The sales contributed to an overall increase in net income (non-GAAP) of 70 percent compared to the first quarter, up to $26 million. Tesla said it achieved a gross margin of 22 percent (non-GAAP), "despite significant reduction in ZEV credits" (which was no surprise) and should hit 25 percent by the fourth quarter of 2013. That number is simply a company's sales revenue with the cost of goods sold taken out, divided by total sales revenue. Put it all together and you get the following statement: "Our financial position and balance sheet have never been stronger." Still, there was no talk in today's conference call of an overall profitable quarter, as there was three months ago.
Tesla says its "financial position and balance sheet have never been stronger."
With all of the good financial news, Tesla and CEO Elon Musk said the primary focus now is on "expanding production to meet worldwide demand." Tesla started delivering the Model S to Europe this week (the first lucky countries were Norway, Switzerland and the Netherlands) and if demand there matches North America, which Musk said is likely, then the company predicts "annualized sales for Model S could exceed 40,000 units per year by late 2014."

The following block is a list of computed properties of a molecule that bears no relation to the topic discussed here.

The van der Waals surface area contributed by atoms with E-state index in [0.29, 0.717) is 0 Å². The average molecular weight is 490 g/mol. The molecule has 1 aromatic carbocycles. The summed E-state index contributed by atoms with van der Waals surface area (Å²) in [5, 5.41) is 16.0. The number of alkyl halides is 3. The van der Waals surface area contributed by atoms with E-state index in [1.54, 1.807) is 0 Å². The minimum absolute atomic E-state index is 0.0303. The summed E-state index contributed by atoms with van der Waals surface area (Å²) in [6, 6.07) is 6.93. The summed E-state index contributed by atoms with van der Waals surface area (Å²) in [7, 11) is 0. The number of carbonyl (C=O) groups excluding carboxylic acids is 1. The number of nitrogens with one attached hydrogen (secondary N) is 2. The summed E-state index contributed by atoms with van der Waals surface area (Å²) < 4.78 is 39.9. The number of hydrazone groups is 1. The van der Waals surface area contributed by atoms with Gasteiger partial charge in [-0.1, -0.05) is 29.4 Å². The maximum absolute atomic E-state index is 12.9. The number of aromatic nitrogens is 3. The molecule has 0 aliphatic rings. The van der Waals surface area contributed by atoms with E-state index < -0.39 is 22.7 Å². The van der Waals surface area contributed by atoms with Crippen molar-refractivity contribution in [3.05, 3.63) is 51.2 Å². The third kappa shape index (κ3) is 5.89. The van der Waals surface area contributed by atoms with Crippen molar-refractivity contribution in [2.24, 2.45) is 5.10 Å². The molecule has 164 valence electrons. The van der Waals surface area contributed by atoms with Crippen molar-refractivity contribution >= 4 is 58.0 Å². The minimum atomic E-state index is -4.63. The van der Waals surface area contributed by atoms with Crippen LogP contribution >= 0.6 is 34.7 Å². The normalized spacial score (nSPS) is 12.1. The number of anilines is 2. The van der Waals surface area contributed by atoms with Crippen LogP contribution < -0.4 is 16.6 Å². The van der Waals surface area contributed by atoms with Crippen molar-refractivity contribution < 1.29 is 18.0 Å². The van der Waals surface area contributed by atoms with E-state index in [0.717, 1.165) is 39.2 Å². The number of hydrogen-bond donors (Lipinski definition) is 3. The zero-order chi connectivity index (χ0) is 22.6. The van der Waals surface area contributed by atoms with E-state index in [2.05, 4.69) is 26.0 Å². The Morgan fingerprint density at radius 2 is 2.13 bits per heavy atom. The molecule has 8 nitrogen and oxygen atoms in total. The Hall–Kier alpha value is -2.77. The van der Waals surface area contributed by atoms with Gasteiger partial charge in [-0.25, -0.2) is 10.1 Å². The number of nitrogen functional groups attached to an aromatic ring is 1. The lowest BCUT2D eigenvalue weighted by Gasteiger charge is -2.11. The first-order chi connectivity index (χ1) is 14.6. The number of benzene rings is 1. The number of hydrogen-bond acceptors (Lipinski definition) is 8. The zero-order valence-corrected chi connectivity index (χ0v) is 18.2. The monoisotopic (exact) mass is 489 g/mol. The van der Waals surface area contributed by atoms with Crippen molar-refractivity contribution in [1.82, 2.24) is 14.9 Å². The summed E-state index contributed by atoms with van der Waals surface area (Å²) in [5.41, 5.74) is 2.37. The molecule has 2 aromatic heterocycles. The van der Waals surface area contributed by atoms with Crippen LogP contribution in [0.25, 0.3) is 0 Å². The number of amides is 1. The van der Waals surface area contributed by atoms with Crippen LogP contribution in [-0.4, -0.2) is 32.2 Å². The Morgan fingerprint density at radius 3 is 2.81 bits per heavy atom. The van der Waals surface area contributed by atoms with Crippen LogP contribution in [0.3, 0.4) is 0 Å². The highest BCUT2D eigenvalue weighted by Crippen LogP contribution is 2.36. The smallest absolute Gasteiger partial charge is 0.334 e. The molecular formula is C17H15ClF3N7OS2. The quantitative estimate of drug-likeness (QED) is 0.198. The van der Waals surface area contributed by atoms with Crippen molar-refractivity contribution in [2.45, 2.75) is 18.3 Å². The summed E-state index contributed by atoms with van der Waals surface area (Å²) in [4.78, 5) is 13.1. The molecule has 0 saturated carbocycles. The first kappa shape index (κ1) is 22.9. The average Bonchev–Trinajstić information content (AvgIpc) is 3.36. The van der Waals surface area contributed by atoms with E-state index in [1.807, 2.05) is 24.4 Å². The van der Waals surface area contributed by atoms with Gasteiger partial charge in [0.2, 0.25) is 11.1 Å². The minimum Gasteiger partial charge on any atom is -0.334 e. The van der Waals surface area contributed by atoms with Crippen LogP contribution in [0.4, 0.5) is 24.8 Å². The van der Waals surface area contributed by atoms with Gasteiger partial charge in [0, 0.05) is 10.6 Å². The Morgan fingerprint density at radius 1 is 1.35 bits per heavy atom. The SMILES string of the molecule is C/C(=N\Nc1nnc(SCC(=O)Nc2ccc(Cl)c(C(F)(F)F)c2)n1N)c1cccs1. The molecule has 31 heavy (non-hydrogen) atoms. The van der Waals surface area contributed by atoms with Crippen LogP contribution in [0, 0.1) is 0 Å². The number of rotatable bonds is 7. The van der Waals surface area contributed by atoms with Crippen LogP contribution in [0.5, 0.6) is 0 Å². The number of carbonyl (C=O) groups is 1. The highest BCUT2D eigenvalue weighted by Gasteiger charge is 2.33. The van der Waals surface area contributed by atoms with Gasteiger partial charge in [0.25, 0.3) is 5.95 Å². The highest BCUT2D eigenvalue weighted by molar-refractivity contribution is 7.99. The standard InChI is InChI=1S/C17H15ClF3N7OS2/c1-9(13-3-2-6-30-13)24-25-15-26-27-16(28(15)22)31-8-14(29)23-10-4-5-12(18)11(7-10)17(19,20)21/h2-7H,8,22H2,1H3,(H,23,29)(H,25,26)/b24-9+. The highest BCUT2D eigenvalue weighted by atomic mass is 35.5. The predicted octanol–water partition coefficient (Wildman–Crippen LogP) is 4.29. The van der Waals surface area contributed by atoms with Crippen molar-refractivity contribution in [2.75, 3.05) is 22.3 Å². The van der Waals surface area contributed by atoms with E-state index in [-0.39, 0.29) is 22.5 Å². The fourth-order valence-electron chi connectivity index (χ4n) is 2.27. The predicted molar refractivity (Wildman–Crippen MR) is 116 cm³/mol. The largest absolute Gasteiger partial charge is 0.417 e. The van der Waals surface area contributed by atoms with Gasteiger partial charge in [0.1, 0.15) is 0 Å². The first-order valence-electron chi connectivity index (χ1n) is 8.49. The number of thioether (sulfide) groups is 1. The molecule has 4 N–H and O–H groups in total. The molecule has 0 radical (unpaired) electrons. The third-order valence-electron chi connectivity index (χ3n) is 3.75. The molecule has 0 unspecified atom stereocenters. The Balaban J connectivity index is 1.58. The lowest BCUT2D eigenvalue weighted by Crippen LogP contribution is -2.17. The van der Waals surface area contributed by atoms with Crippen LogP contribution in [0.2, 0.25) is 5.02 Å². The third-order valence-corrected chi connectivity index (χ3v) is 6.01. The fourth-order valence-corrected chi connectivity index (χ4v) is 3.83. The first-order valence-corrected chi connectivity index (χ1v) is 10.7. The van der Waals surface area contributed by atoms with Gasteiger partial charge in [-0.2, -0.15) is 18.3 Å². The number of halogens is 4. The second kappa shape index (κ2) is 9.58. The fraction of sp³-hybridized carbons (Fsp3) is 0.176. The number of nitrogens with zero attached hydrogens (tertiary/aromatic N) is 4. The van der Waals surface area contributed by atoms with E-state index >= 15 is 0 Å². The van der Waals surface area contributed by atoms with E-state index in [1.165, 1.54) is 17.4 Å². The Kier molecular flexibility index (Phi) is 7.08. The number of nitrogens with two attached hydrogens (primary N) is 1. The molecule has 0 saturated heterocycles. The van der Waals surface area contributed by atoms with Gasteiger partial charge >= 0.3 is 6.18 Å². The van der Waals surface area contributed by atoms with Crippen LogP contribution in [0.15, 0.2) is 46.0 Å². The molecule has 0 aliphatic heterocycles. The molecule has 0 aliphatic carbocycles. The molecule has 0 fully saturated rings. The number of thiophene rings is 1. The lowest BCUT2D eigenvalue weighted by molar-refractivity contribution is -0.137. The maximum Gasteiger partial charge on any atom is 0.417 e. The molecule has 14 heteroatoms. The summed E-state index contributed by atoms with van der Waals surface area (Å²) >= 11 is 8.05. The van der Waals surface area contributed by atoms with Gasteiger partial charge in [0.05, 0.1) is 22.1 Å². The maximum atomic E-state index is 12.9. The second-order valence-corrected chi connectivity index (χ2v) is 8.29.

Musk said the upcoming new-market Model S versions (right-hand-drive for Japan and the Chinese model) are taking up most of Tesla's resources at the current moment. In China, for example, the company is trying to improve the comfort level of the rear seat, because it is common for people in The People's Republic to be driven around. The Model S was designed to be the perfect driver's car, Musk said, but in China it will have an "executive back seat" instead of the "family back seat" the car has now. Things like this mean that work on the Model X won't really start to ramp up until the end of this year. Deliveries of that car should start at the end of 2014.
In China, the Model S will have an "executive back seat" instead of the current "family back seat."
Looking further down the road, Musk said that the next-gen Tesla vehicle, the long-rumored $35,000 (without any subsidies) EV, should be a compelling option with a 200-mile range. That vehicle is still quite far away – he wondered aloud how his company might need more battery cells than the laptop industry does if it's making a half-million cars a year – but at least his automotive competition now has targets to shoot for if they want to beat Tesla in the longer-range EV game.